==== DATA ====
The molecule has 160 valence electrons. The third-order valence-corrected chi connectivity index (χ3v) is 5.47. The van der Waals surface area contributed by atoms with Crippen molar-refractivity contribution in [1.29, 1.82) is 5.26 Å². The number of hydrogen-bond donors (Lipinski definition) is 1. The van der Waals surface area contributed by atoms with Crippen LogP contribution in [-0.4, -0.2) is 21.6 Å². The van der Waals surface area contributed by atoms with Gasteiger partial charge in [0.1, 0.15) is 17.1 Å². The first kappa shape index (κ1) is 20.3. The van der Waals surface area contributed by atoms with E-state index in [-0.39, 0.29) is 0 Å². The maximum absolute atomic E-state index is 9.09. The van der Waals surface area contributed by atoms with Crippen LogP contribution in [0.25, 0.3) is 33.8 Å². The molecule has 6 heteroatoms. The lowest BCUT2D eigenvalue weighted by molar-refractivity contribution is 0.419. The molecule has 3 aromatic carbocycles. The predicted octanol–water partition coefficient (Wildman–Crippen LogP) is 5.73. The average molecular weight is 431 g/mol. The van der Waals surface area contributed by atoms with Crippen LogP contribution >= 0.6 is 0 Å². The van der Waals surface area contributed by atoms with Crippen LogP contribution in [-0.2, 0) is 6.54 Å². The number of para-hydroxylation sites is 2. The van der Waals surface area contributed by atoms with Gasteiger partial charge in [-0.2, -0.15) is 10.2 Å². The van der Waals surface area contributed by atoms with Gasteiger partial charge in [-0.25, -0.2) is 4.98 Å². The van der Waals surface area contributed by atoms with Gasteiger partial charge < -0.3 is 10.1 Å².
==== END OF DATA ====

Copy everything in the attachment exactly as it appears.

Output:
The molecule has 160 valence electrons. The third-order valence-corrected chi connectivity index (χ3v) is 5.47. The van der Waals surface area contributed by atoms with Crippen molar-refractivity contribution in [1.29, 1.82) is 5.26 Å². The number of hydrogen-bond donors (Lipinski definition) is 1. The van der Waals surface area contributed by atoms with Crippen LogP contribution in [-0.4, -0.2) is 21.6 Å². The van der Waals surface area contributed by atoms with Gasteiger partial charge in [0.1, 0.15) is 17.1 Å². The first kappa shape index (κ1) is 20.3. The van der Waals surface area contributed by atoms with E-state index in [-0.39, 0.29) is 0 Å². The maximum absolute atomic E-state index is 9.09. The van der Waals surface area contributed by atoms with Crippen LogP contribution in [0.25, 0.3) is 33.8 Å². The molecule has 6 heteroatoms. The lowest BCUT2D eigenvalue weighted by molar-refractivity contribution is 0.419. The molecule has 3 aromatic carbocycles. The predicted octanol–water partition coefficient (Wildman–Crippen LogP) is 5.73. The average molecular weight is 431 g/mol. The van der Waals surface area contributed by atoms with Crippen LogP contribution >= 0.6 is 0 Å². The van der Waals surface area contributed by atoms with Crippen LogP contribution in [-0.2, 0) is 6.54 Å². The number of para-hydroxylation sites is 2. The van der Waals surface area contributed by atoms with Gasteiger partial charge in [-0.2, -0.15) is 10.2 Å². The van der Waals surface area contributed by atoms with Gasteiger partial charge in [-0.25, -0.2) is 4.98 Å². The van der Waals surface area contributed by atoms with Gasteiger partial charge < -0.3 is 10.1 Å².